Welcome to our continuing blog series here on Poetry Fridays, Dodge Poet Spotlight. We are turning the focus over to the individuals who make our programming what it is in the schools, with teachers in Spring & Fountain, and on the ground at the Dodge Poetry Festival — the Dodge Poets.
Each week, a Dodge Poet answers some questions about themselves and provides a selected poem of their own work. We hope that this will be a way for you to get to know the Dodge Poets a little better, and you can get an idea of why we love working with them so much.
We are first featuring leaders of our Spring & Fountain sessions.
Without further ado, today’s Dodge Poet is Betty Lies.
When did you first discover poetry? What poets made you want to write poetry?
I can’t really say when I discovered poetry. My mother loved it and read it to me from the time I first remember. She also encouraged me to write as a very young child (my first “real” poem was at age 6.) Then in grade school and junior high (as middle school was called in my day) I loved the narrative poems we read: Browning, Tennyson, Longfellow, et.al. I can still quote long passages: “This is the forest primeval, the murmuring pines and the hemlocks…” ad nauseum. The Idylls of the King in tenth grade absolutely knocked me out, and the Rubaiyat, which somebody gave me as a high school graduation present, first made me realize the impact of imagery. In college, I learned about modern poetry, and Eliot was both my idol and the reason I stopped writing poetry for 30 years. I couldn’t write like him, so why write at all?
Richard Hugo said we’ve written every poem we ever loved. He was particularly proud of having written Yeats’ “Easter, 1916.” What great poem are you proud of having written?
The poem I am most proud of having written is Nazim Hikmet’s On Living. The spirit of that poem is what I want always to emulate. One of my greatest poetic experiences was on a trip to Turkey four years ago, when the leader of our small group asked us to say what we’d like to do if we had a chance. I said I’d like to read On Living to the group, and one night after dinner, on our small boat on the Turquoise Coast, I read the poem in English and she read it in Turkish. Wow.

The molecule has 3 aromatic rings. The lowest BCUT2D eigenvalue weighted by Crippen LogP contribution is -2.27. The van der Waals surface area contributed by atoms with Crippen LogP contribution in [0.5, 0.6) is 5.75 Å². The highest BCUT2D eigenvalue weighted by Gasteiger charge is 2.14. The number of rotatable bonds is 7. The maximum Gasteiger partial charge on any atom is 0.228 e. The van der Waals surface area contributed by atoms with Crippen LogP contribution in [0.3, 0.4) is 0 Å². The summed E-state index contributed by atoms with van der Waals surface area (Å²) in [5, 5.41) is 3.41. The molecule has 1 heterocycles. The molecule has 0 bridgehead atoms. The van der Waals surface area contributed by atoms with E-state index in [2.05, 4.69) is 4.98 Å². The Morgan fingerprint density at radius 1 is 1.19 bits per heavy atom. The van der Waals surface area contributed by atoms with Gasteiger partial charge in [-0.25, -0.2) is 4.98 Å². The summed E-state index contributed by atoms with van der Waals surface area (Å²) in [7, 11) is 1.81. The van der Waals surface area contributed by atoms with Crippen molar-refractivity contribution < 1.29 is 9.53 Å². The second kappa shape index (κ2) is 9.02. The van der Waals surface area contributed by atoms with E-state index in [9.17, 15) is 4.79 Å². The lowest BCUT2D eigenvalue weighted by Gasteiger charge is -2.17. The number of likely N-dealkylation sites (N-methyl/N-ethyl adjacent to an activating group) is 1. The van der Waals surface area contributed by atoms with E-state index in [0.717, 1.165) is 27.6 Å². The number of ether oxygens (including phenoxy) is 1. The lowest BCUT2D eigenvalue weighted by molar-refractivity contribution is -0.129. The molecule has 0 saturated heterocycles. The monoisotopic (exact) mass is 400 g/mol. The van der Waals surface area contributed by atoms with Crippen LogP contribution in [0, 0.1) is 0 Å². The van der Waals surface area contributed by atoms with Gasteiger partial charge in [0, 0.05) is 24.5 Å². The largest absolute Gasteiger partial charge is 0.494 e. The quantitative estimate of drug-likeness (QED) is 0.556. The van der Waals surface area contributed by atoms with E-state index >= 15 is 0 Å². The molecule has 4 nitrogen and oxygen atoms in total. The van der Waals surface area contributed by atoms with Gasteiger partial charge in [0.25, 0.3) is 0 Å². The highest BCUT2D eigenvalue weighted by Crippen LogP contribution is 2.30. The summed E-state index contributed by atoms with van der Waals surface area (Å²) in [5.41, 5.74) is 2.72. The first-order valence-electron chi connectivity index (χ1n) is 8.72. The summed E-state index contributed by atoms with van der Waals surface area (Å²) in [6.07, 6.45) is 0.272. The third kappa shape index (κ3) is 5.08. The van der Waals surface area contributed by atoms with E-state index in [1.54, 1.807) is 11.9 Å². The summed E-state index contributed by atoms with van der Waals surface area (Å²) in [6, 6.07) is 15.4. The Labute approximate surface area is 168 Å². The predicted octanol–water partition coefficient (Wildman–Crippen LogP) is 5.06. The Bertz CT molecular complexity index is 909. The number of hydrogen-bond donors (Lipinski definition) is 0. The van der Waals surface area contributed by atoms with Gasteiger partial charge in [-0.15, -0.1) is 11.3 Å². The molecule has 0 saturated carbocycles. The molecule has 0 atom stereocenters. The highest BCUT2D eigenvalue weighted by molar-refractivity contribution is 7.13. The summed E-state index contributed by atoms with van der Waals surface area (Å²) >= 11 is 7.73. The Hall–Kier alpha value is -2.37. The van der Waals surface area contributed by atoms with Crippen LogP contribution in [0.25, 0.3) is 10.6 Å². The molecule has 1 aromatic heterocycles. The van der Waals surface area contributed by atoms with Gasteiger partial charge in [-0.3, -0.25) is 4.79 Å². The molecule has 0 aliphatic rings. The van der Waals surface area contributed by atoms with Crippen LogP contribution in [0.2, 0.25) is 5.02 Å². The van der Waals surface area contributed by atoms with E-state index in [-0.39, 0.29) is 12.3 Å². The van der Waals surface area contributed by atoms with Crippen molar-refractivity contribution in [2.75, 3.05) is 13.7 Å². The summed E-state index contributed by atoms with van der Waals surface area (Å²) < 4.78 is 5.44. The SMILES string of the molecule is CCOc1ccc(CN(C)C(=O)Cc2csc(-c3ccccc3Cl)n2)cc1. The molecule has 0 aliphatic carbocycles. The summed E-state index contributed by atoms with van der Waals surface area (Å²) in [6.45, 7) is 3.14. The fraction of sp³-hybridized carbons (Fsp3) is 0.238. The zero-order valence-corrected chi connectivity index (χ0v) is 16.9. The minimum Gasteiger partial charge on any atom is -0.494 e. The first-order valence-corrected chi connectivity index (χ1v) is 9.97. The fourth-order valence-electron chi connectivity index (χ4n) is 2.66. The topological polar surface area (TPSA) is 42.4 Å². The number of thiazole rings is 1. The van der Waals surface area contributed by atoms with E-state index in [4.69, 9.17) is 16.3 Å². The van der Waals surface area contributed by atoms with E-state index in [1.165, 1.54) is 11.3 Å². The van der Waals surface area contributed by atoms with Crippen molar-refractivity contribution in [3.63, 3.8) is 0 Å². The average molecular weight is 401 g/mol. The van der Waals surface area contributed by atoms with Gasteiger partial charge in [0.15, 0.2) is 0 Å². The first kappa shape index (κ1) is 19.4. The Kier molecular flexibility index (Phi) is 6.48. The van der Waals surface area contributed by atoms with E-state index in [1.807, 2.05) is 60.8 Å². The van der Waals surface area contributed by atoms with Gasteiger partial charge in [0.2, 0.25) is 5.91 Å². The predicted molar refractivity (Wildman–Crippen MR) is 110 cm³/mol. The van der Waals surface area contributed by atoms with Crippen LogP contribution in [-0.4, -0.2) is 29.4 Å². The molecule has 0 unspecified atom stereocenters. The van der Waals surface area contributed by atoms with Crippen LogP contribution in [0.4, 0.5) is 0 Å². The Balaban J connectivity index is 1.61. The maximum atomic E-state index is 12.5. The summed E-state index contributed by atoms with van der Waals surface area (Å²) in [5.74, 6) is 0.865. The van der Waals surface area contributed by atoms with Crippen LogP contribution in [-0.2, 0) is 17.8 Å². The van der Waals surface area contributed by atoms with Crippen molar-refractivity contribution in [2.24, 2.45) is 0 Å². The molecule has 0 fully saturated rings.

With all the other demands and distractions in life, how do you make time for poetry?
I don’t always make time for poetry, and that shames me. I’m lucky to have some good poet and poetry group contacts that keep me more alert. But I’ve always felt that we can make time for what is important to us. I have friends who say “I just don’t have time to read,” and I try not to say that there is always time to read. If something has to go, it’s the housework, not the reading. Stick to the essentials!
What are your favorite writing tools?
I love pencils, long sharpened pencils. My students used to tease me that I couldn’t teach without a pencil in my hand. I much prefer pencil to pen, though I do like certain ink pens (not ballpoints, which I hate). I usually start writing poems in pencil on odd bits of paper, whatever is at hand when an idea starts, then put the bits together on computer and go from there through final copy and revision. Prose (like this) I always compose on the computer.
What is the funniest/strangest response you’ve ever gotten to telling someone you are a poet?
I guess the response that most tickles me is when people’s jaws drop, and then they stammer about how hard poetry has always been for them, but they know it’s such a great thing. It’s like when you say you’re an English teacher, and they say “oh, I’d better watch my grammar when I talk to you.” As if there’s some huge gap there.
Nowhere to Hide
Unpredictable, the winds that feed
those fires devouring Santa Barbara:
the anchor on the nightly news reports
erotic winds drive flames
every which way,
without warning or sense,
and I so understand:
when those erotic winds begin to blow,
you have to know it’s inescapable: it’s
fire, fire, fire, it’s just
piled up on another.
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